ST. THOMAS — Customs officials temporarily resorted to pen-and-paper and calling passports in via phone Friday morning at King Airport, officials said.
The delay affected only one plane, JetBlue Flight 1035 from St. Thomas to Puerto Rico, said Jeffrey Quinones, public affairs spokesman for the Puerto Rico and Virgin Islands office of U.S. Customs and Border Protection.
The flight departed from Gate 5 at King Airport at 8:56 a.m. and arrived in San Juan at 9:29 a.m., according to the JetBlue website. The flight was scheduled to depart at 8:16 a.m.
The problem originated with the Customs office’s computer equipment, Quinones said.
“There’s a problem with the broadband provider in the V.I.,” he said. “So it was a malfunction from their end.”
Quinones said he did not know the name of the Internet provider in question.
As a result, Customs agents had passengers fill out paper forms, and called Customs offices in other states to verify their passports, Quinones said.
Viya spokeswoman Jennifer Matarangas-King said Friday her company’s network — the largest such provider in the Virgin Islands — had not suffered any outages.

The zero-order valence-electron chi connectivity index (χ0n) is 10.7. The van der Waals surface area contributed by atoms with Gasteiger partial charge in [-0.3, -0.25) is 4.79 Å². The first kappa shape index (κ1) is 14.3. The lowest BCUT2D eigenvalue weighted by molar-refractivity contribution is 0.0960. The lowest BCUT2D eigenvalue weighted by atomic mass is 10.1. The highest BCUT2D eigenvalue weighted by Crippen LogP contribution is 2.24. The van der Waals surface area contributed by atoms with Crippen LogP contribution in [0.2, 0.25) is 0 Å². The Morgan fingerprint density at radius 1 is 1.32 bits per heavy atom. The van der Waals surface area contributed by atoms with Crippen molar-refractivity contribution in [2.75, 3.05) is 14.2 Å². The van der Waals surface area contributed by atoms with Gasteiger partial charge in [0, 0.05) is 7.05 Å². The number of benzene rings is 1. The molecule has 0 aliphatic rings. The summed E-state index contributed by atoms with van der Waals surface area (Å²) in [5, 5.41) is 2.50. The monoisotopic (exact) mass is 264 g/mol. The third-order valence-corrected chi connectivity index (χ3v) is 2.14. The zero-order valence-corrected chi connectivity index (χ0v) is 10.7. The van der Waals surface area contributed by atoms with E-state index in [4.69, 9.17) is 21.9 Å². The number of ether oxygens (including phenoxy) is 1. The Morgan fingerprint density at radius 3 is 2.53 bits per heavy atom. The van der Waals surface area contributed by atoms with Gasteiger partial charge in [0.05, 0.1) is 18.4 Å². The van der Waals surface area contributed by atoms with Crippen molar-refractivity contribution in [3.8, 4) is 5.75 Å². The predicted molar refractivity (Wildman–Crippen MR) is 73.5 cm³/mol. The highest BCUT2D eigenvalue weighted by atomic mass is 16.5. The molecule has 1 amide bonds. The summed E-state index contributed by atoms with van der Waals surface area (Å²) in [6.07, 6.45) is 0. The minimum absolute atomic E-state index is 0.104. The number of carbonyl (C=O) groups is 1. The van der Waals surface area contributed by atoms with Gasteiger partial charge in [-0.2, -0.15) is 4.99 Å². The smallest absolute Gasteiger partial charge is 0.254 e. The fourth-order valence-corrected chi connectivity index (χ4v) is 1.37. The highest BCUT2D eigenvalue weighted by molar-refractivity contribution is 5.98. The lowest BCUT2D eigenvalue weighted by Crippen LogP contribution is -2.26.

Customs agents were able to bring in mobile workstations to replace the malfunctioning equipment, and the rest of the day proceeded without incident, Quinones said.
Quinones said he did not know whether delays had caused passengers to miss flights.
U.S. Customs and Border Protection is a subdivision of the U.S. Homeland Security Department overseeing security at the U.S. border. It is the successor agency to the U.S. Border Patrol, established in 1924 under the U.S. Labor Department. Customs and Border Protection is the largest federal law enforcement agency in the United States.
While the territory is part of the United States, it exists within a separate trade boundary from the U.S. mainland.